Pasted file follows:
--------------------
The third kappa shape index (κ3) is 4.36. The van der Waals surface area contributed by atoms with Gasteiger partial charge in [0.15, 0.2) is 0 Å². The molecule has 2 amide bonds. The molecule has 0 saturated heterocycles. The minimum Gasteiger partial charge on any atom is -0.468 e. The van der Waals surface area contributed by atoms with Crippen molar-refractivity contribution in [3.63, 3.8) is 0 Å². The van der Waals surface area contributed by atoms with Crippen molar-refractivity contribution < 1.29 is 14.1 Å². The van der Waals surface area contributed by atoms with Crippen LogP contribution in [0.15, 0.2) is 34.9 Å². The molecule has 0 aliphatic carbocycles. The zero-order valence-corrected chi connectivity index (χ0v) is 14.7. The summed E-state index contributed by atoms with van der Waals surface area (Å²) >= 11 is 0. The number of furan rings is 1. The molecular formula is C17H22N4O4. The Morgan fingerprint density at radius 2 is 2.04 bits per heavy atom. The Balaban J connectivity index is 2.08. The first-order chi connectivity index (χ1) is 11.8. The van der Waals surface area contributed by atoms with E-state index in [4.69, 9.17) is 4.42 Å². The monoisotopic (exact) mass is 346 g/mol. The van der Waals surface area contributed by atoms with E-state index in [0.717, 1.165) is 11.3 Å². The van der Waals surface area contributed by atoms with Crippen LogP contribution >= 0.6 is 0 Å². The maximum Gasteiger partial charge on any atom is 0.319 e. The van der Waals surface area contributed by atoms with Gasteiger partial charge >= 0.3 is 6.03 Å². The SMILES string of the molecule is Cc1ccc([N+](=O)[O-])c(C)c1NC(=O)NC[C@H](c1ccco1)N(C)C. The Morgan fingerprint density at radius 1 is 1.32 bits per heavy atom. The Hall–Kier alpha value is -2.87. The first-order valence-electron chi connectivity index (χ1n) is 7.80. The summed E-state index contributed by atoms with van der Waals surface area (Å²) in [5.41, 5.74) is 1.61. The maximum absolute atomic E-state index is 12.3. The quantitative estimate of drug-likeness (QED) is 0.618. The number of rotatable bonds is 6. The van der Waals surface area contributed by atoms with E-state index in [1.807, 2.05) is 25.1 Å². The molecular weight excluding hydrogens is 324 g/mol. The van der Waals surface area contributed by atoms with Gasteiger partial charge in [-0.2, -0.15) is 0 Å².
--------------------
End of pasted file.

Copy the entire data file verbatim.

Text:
The third kappa shape index (κ3) is 4.36. The van der Waals surface area contributed by atoms with Gasteiger partial charge in [0.15, 0.2) is 0 Å². The molecule has 2 amide bonds. The molecule has 0 saturated heterocycles. The minimum Gasteiger partial charge on any atom is -0.468 e. The van der Waals surface area contributed by atoms with Crippen molar-refractivity contribution in [3.63, 3.8) is 0 Å². The van der Waals surface area contributed by atoms with Crippen molar-refractivity contribution < 1.29 is 14.1 Å². The van der Waals surface area contributed by atoms with Crippen LogP contribution in [0.15, 0.2) is 34.9 Å². The molecule has 0 aliphatic carbocycles. The zero-order valence-corrected chi connectivity index (χ0v) is 14.7. The summed E-state index contributed by atoms with van der Waals surface area (Å²) >= 11 is 0. The number of furan rings is 1. The molecular formula is C17H22N4O4. The Morgan fingerprint density at radius 2 is 2.04 bits per heavy atom. The Balaban J connectivity index is 2.08. The first-order chi connectivity index (χ1) is 11.8. The van der Waals surface area contributed by atoms with E-state index in [4.69, 9.17) is 4.42 Å². The monoisotopic (exact) mass is 346 g/mol. The van der Waals surface area contributed by atoms with E-state index in [0.717, 1.165) is 11.3 Å². The van der Waals surface area contributed by atoms with Crippen LogP contribution >= 0.6 is 0 Å². The maximum Gasteiger partial charge on any atom is 0.319 e. The van der Waals surface area contributed by atoms with Gasteiger partial charge >= 0.3 is 6.03 Å². The SMILES string of the molecule is Cc1ccc([N+](=O)[O-])c(C)c1NC(=O)NC[C@H](c1ccco1)N(C)C. The Morgan fingerprint density at radius 1 is 1.32 bits per heavy atom. The Hall–Kier alpha value is -2.87. The first-order valence-electron chi connectivity index (χ1n) is 7.80. The summed E-state index contributed by atoms with van der Waals surface area (Å²) in [5.41, 5.74) is 1.61. The maximum absolute atomic E-state index is 12.3. The quantitative estimate of drug-likeness (QED) is 0.618. The number of rotatable bonds is 6. The van der Waals surface area contributed by atoms with E-state index in [1.807, 2.05) is 25.1 Å². The molecular weight excluding hydrogens is 324 g/mol. The van der Waals surface area contributed by atoms with Gasteiger partial charge in [-0.2, -0.15) is 0 Å².